I was reading Adam Selene’s post on the use of SWAT teams over at The Liberty Papers ( linked via title bar ). I’ll resist jumping on as a critic, either the manner in which a police operation was handled or, having picked up the familiar odor of a police bashing, becoming defensive. I wasn’t there and those who had responsibility for that job have to justify their actions in each and every incident at all levels of the justice system. Police officers are human beings, even SWAT officers, who have eternal souls and will forever be searching that soul hoping they did the right thing as they approach God’s bar of justice.
Instead I’ll relate a police war story from my night shift experience, something that I have first hand knowledge of. My partner ( so long ago that I couldn’t tell you which rookie I was training that night ) and I were dispatched to an apartment on a “disturbance with a weapon”. Upon arrival, that’s technical police talk for “When we got there”, we were met by a man claiming that his son was in the bathroom, messed up on drugs, armed with a pistol and possibly suicidal.
We carefully positioned ourselves on either side of the door and attempted to talk to the young man. This went on for several minutes without any coherent remarks from the other side of the door, a door which had been locked from the inside.
“Can’t you kick the door in?” The father’s suggestion was within reason and, after all, it was his idea rather than ours, it was the same as if he’d instructed us to destroy the door to save his son and get that pistol away from him. We didn’t count out loud like you see in the movies, “A one and a two”, no; that sounds more like the old Lawrence Welk Show anyway. My partner and I thrust our feet forward simultaneously and the door simply exploded into the small bathroom as fragments of the flimsy simulated wood product disintegrated.
The young man sitting on the toilet reacted by covering his head to protect his face from the pieces of door that crashed in on him as he; how to put it, was attempting to “let nature take its course”. He had no weapon of any kind and his mind had been clouded by some unknown substance which is why he never responded through the door.
I won’t pretend that we solved any problems that may have existed prior to arrival, to include the course of nature being hastened after our scaring the bejebers out of the young man sitting on the toilet ( substitute the more common phrase if you like ). We cleared the call as “unfounded”, yet another police term for situations that don’t match up with the nature of the original call and in no way should be considered part of the justice system; the digestive system possibly, not the justice system.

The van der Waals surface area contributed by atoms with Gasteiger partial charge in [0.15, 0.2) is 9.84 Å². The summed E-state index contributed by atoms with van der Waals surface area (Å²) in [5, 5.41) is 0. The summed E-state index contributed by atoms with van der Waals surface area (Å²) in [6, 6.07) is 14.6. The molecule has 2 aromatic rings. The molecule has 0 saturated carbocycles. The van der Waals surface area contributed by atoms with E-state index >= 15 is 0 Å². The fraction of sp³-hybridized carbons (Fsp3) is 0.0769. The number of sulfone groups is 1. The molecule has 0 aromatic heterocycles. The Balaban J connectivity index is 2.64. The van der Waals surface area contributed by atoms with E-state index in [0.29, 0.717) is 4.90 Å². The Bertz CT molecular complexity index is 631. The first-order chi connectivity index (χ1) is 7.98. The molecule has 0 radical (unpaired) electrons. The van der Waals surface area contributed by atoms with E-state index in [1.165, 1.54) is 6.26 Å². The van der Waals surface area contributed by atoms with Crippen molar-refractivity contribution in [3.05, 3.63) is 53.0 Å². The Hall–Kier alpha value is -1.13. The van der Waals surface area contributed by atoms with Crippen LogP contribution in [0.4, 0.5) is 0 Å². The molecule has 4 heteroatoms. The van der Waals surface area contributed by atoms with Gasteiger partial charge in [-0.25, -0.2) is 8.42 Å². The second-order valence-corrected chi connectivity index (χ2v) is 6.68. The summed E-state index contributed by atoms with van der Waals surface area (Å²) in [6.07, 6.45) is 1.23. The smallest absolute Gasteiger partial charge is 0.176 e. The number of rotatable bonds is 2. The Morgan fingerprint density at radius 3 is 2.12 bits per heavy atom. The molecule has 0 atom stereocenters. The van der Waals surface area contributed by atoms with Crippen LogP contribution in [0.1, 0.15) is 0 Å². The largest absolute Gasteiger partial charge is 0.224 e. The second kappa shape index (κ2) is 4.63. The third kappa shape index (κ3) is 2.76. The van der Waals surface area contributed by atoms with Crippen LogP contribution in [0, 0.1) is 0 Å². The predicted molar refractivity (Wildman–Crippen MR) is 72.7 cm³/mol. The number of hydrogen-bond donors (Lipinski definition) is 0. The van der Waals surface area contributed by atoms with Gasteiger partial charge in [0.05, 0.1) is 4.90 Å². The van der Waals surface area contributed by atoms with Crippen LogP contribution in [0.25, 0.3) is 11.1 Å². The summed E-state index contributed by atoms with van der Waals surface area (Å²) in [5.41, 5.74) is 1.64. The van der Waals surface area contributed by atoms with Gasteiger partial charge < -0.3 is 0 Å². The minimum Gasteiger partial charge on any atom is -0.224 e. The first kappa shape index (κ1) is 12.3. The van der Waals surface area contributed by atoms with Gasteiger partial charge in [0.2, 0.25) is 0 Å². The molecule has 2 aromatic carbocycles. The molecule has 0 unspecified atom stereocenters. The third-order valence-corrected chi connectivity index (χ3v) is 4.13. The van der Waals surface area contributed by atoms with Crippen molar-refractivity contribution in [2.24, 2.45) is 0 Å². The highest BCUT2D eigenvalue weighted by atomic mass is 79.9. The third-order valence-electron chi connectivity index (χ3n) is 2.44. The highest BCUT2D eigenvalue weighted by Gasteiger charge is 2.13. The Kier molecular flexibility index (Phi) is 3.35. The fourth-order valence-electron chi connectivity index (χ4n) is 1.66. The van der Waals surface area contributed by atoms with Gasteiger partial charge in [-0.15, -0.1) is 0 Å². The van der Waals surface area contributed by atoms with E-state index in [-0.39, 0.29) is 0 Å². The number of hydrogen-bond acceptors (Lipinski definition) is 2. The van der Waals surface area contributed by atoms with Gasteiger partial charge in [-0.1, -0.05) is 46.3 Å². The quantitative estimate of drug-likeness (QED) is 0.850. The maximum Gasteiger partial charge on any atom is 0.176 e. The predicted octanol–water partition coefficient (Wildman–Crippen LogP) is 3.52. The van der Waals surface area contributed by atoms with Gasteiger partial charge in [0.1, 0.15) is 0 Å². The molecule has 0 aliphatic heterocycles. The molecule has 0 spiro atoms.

At no time did the thought occur to me, “Hey, this would be a great training opportunity for the rookie. Let’s kick in a door for practice so that some day down the road he can put on his training resume, “I kicked in a door”. Now, to set the record straight, I did watch an ER doctor perform an “emergency” tracheotomy on a fellow who had already been declared dead while being instructed on technique by the senior doctor. I figure I’d rather have him learn the first time when a mistake wouldn’t be such a big deal; after all, the next time it might be me he was working on. So, kicking in the door ended up being a great training exercise and would add to the ability of the rookie police officer’s bag of tools.
I don’t believe that SWAT teams are called out to exercise their particular abilities unless the list of “unknowns” justifies their being on location; to promote that line of thought might be considered paranoid, like saying, “The guy was only going to kill himself, why did SWAT have to help him?” There are many suicidal folks who lack the internal ability to finish the “job” themselves and have learned that, if you scare a cop at just the right moment, the cop will do the job for you; it’s call “police assisted suicide”. Who’s to say that no danger really existed, we didn’t need SWAT? When a person claims to have a weapon, visible or not, has shown mental instability, is acting in such a manner as to convince a rational person to consider there is eminent danger action must be taken. The danger is real, not only that individual; but to those in close proximity. The police officer is not permitted the luxury of inaction and I sure wouldn’t want any armchair soda sucking nincompoop to make the call based on paranoia and libertarian distrust of governmental agencies.
There is a tendency to use hind sight, “If we only knew …”, “. . .he really wasn’t a danger to anyone else”, or, “we could have talked him out of suicide if only we had given him an extra half hour to think about it…”; that kind of revisionist mentality attempts to cast doubt on previous rational conclusions in favor of a fairy tale existence which never was nor could be. Police officers make split second decisions based on a smattering of details with the hope that all the training and experience they have gained up to that point will guide them to a proper, legal and safe conclusion on each call.
I take back what I said in the opening paragraph, I’ve been retired from the police department since 1992; but I felt the defensive hair stand up on the back of my neck and I will criticize the police bashing remarks linked to in Adam Selene’s article, the ones that come right out and say, “Someone will die tonight”, implying that the police SWAT team was called so automatically there will have to be blood supplied for them to feel as if they did the job properly. Statements like that will not get you invited over for New Years dinner at my home.